If you still have your card but someone stole your card number, the rules are a little different. You'll have 60 days after your credit union sends your transactions statement for you to review the fraudulent activity to report it. If you wait longer than that, you may be liable for unauthorized transactions that occurred after the 60 day reporting period.
According to the Consumer Financial Protection Bureau, your credit union has 10 business days to investigate any fraudulent activity (20 days if the account has been open less than 30 days) and one business day to correct any errors that they identify.
How Can I Stay Informed About the Latest Fraud Prevention Measures Recommended by My Credit Union?
The best way to protect yourself is to stay abreast of all fraud protection measures that your credit union offers, and take advantage of every means to shield your accounts and money. Here are some of the protections that your credit union may offer.
The first option you should ask about is two-factor authentication, also known as 2FA. You are likely familiar with this protection even if you don’t know its name. With 2FA, you must verify your identity in more than one way to gain access to your account.
The two most common 2FA options are a biometric scan, usually a fingerprint, or a texted code that you must enter to verify your identity. The benefit of engaging two-factor authentication is that it makes it far more difficult for someone to access your accounts because they won’t have your fingerprint or your phone to get the texted code.
Push notifications are notifications that are sent directly to your phone or appear as a pop-up in your internet browser. Many financial institutions allow account holders to sign up for push notifications that alert them of large transactions or suspicious activity.
For example, you might be able to sign up to get a push notification for any credit card or debit card transaction over an amount you specify. That way, you’ll know if there’s a fraudulent charge and you can notify your credit union immediately.
A lot of credit unions and banks offer fraud monitoring services, which typically use an algorithm to flag unusual transactions. What’s considered “unusual” may vary, but typical examples would include the following:
- A high-dollar transaction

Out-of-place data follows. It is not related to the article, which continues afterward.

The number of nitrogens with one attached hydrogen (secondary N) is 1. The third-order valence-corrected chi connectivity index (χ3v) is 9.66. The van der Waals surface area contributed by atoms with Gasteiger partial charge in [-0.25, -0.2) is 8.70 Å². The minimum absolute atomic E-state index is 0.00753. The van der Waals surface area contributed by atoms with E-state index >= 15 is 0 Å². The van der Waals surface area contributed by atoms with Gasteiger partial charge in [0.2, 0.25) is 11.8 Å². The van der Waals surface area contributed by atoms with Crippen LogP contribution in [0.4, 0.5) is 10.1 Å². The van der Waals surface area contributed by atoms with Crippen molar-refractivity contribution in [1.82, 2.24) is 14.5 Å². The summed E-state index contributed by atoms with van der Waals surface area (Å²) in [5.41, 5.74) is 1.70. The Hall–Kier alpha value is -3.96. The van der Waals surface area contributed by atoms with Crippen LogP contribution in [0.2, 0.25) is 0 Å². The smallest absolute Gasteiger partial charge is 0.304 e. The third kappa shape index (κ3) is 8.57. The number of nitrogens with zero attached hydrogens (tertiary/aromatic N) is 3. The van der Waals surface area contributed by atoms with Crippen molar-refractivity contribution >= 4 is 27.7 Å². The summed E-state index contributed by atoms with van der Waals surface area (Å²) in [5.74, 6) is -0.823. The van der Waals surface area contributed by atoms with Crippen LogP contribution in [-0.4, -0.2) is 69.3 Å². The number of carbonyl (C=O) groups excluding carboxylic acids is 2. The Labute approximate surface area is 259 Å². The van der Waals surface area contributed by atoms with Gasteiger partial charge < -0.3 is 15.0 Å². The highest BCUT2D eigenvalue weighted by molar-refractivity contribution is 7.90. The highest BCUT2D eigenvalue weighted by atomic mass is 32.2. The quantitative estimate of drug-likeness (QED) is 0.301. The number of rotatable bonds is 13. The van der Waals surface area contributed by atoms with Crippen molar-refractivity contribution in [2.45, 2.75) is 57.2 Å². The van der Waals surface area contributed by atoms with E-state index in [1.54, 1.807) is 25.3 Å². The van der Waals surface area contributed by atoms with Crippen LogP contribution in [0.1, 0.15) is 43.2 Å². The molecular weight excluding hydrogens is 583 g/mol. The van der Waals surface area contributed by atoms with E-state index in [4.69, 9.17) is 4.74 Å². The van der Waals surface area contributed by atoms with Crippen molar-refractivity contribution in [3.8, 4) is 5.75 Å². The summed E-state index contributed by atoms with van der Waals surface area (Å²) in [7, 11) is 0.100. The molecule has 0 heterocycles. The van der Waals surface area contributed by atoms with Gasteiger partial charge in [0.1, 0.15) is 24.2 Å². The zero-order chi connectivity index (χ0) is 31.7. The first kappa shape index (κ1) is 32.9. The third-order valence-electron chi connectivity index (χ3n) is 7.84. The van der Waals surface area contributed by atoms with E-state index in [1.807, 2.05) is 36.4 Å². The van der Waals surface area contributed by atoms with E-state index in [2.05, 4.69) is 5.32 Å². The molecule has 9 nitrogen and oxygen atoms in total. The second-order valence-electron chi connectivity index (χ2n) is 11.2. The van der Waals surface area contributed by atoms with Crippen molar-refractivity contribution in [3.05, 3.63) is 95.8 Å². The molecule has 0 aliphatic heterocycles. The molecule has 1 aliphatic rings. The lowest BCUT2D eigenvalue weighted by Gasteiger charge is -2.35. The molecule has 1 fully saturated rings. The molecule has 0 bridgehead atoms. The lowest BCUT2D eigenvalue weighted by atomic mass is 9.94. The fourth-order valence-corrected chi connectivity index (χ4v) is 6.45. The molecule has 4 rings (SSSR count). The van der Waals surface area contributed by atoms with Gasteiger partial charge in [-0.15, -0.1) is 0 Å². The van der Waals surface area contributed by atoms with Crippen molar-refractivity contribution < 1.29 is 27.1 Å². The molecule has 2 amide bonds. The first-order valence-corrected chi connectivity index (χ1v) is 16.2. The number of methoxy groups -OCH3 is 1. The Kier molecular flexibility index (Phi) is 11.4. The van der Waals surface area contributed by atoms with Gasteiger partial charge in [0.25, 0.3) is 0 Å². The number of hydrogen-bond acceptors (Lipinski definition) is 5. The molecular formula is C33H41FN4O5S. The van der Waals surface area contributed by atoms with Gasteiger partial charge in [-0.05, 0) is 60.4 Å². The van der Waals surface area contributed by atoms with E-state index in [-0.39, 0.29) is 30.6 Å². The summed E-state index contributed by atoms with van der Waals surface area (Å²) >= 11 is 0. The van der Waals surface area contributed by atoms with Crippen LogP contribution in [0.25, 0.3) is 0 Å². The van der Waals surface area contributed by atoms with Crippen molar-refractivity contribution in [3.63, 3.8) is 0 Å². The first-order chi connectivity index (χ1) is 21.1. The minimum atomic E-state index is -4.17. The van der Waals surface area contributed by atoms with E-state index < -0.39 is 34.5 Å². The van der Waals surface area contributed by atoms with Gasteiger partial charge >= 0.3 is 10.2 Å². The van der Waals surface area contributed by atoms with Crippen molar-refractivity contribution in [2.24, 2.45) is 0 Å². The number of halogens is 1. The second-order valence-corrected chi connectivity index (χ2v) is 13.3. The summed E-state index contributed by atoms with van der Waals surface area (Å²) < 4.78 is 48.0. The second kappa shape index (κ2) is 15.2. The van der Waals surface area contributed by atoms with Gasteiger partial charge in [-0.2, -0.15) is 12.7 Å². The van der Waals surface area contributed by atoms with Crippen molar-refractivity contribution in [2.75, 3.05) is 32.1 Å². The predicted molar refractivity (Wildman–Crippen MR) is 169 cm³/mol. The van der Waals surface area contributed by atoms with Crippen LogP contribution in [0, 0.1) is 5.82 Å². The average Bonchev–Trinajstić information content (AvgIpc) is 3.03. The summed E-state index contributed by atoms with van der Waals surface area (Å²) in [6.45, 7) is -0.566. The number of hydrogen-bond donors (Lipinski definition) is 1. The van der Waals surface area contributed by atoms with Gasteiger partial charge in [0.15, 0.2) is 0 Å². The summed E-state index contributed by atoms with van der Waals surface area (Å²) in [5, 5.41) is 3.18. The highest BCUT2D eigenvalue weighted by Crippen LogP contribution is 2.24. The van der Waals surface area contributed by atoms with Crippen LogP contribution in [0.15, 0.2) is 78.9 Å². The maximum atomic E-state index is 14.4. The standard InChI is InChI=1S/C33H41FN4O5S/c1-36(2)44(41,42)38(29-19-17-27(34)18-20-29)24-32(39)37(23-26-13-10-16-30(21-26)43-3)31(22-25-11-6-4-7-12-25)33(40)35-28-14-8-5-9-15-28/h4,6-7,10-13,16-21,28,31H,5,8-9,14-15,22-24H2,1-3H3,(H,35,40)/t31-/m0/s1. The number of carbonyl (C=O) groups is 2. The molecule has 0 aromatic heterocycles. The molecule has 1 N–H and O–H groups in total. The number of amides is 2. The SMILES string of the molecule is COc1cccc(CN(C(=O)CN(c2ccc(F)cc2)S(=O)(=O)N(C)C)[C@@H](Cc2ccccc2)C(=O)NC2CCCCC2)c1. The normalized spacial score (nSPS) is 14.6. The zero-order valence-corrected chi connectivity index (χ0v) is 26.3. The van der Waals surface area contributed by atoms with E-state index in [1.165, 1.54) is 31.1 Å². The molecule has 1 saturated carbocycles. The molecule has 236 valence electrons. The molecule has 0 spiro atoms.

- A transaction in a strange city or country
- An online transaction that looks suspicious
You’ll receive an email or text about the suspicious activity and be prompted to either verify it or report it.
One of the ways we protect Leaders Credit Union members is by providing them with a way to notify us if they’re traveling. You can do it by filling out an online form or using our mobile banking app.
By notifying us ahead of time, you can avoid receiving unwanted or blocked card notifications while continuing to be protected against attempted fraud.
Leaders Credit Union has a mission to help our members pursue their financial dreams while providing them with the tools and information they need to protect their money. One of the best ways to stay abreast of what your credit union is doing to protect you is to read their blog and pay attention to any email or text communications you receive.
In addition to our blog, we offer additional resources for our members. Our podcast, Pocket Change, offers bi-weekly discussions about financial literacy, including tips for saving money to buy a house, planning a family vacation, or investing in your community. We also offer an array of free calculators and other tools that you can use to manage your money and make your financial dreams into realities.
Finally, you may want to take advantage of any financial counseling or financial advisory services provided by your credit union. Working with an advisor can help you learn how to protect your money–and we’re not just talking about fraud. Your advisor can help you manage your risk, balance your investment portfolio, and make smart choices about your financial future.
Protect Your Money with Leaders Credit Union
If you’ve been a victim of fraud, working with your credit union is the best way to recover. Your credit union representatives can help you to identify and remove fraudulent charges, correct errors, and take the necessary steps to protect yourself going forward.
As a credit union that values your financial dreams and security, Leaders is committed to helping you outsmart fraudsters. Download our Ultimate Fraud Prevention Help Kit here and stay one step ahead!
Report Scams to the FTC
If you were scammed or think you saw a scam, report it to the Federal Trade Commission.